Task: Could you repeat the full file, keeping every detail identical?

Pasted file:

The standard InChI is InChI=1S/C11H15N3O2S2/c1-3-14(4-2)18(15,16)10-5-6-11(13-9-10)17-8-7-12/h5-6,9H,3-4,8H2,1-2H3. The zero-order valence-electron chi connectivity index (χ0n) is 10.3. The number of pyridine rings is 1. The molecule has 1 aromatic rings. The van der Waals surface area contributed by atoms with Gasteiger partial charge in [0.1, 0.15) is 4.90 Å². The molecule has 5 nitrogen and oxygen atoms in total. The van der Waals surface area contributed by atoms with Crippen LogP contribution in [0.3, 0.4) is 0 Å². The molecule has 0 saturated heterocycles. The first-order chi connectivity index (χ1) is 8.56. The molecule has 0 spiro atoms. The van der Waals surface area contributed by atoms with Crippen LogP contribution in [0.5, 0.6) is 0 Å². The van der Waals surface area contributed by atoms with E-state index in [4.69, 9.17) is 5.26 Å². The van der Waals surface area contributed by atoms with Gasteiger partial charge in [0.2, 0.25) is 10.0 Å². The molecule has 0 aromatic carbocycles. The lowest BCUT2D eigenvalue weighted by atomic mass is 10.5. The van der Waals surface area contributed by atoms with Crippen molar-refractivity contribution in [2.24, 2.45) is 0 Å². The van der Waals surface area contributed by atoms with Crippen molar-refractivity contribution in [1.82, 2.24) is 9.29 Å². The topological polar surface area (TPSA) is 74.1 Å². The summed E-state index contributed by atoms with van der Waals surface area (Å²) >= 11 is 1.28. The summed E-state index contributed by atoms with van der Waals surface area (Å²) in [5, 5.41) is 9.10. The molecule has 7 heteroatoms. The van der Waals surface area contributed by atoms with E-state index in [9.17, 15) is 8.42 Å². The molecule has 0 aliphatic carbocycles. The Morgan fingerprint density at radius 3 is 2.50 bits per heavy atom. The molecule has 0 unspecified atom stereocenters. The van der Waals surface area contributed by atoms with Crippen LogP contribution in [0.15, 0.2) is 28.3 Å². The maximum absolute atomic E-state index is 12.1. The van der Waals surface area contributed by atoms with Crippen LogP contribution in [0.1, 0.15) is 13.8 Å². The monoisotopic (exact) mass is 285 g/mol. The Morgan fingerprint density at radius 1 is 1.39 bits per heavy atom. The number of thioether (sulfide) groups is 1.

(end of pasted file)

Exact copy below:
The standard InChI is InChI=1S/C11H15N3O2S2/c1-3-14(4-2)18(15,16)10-5-6-11(13-9-10)17-8-7-12/h5-6,9H,3-4,8H2,1-2H3. The zero-order valence-electron chi connectivity index (χ0n) is 10.3. The number of pyridine rings is 1. The molecule has 1 aromatic rings. The van der Waals surface area contributed by atoms with Gasteiger partial charge in [0.1, 0.15) is 4.90 Å². The molecule has 5 nitrogen and oxygen atoms in total. The van der Waals surface area contributed by atoms with Crippen LogP contribution in [0.3, 0.4) is 0 Å². The molecule has 0 saturated heterocycles. The first-order chi connectivity index (χ1) is 8.56. The molecule has 0 spiro atoms. The van der Waals surface area contributed by atoms with Crippen LogP contribution in [0.5, 0.6) is 0 Å². The van der Waals surface area contributed by atoms with E-state index in [4.69, 9.17) is 5.26 Å². The van der Waals surface area contributed by atoms with Gasteiger partial charge in [0.2, 0.25) is 10.0 Å². The molecule has 0 aromatic carbocycles. The lowest BCUT2D eigenvalue weighted by atomic mass is 10.5. The van der Waals surface area contributed by atoms with Crippen molar-refractivity contribution in [2.24, 2.45) is 0 Å². The van der Waals surface area contributed by atoms with Crippen molar-refractivity contribution in [1.82, 2.24) is 9.29 Å². The topological polar surface area (TPSA) is 74.1 Å². The summed E-state index contributed by atoms with van der Waals surface area (Å²) >= 11 is 1.28. The summed E-state index contributed by atoms with van der Waals surface area (Å²) in [5, 5.41) is 9.10. The molecule has 7 heteroatoms. The van der Waals surface area contributed by atoms with E-state index in [9.17, 15) is 8.42 Å². The molecule has 0 aliphatic carbocycles. The Morgan fingerprint density at radius 3 is 2.50 bits per heavy atom. The molecule has 0 unspecified atom stereocenters. The van der Waals surface area contributed by atoms with Crippen LogP contribution in [0.15, 0.2) is 28.3 Å². The maximum absolute atomic E-state index is 12.1. The van der Waals surface area contributed by atoms with Crippen LogP contribution in [0.1, 0.15) is 13.8 Å². The monoisotopic (exact) mass is 285 g/mol. The Morgan fingerprint density at radius 1 is 1.39 bits per heavy atom. The number of thioether (sulfide) groups is 1.